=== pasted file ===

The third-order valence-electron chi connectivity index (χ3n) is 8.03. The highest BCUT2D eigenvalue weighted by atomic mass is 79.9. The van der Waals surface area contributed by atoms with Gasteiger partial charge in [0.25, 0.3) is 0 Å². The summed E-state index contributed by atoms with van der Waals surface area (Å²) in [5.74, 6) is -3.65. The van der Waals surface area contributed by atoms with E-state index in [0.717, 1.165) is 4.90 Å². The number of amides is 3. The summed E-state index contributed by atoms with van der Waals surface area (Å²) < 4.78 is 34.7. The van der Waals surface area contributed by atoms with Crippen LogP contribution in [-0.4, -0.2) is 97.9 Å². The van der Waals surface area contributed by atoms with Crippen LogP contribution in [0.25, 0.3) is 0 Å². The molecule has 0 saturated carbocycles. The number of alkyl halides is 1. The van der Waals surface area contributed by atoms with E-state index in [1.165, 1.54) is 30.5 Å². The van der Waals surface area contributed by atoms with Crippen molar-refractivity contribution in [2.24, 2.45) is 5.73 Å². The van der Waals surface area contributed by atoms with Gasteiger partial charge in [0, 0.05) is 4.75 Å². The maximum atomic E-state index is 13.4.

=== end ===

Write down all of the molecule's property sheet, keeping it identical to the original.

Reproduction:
The third-order valence-electron chi connectivity index (χ3n) is 8.03. The highest BCUT2D eigenvalue weighted by atomic mass is 79.9. The van der Waals surface area contributed by atoms with Gasteiger partial charge in [0.25, 0.3) is 0 Å². The summed E-state index contributed by atoms with van der Waals surface area (Å²) in [5.74, 6) is -3.65. The van der Waals surface area contributed by atoms with E-state index in [0.717, 1.165) is 4.90 Å². The number of amides is 3. The summed E-state index contributed by atoms with van der Waals surface area (Å²) < 4.78 is 34.7. The van der Waals surface area contributed by atoms with Crippen LogP contribution in [-0.4, -0.2) is 97.9 Å². The van der Waals surface area contributed by atoms with Crippen LogP contribution in [0.25, 0.3) is 0 Å². The molecule has 0 saturated carbocycles. The number of alkyl halides is 1. The van der Waals surface area contributed by atoms with E-state index in [1.165, 1.54) is 30.5 Å². The van der Waals surface area contributed by atoms with Crippen molar-refractivity contribution in [2.24, 2.45) is 5.73 Å². The van der Waals surface area contributed by atoms with Gasteiger partial charge in [0, 0.05) is 4.75 Å². The maximum atomic E-state index is 13.4.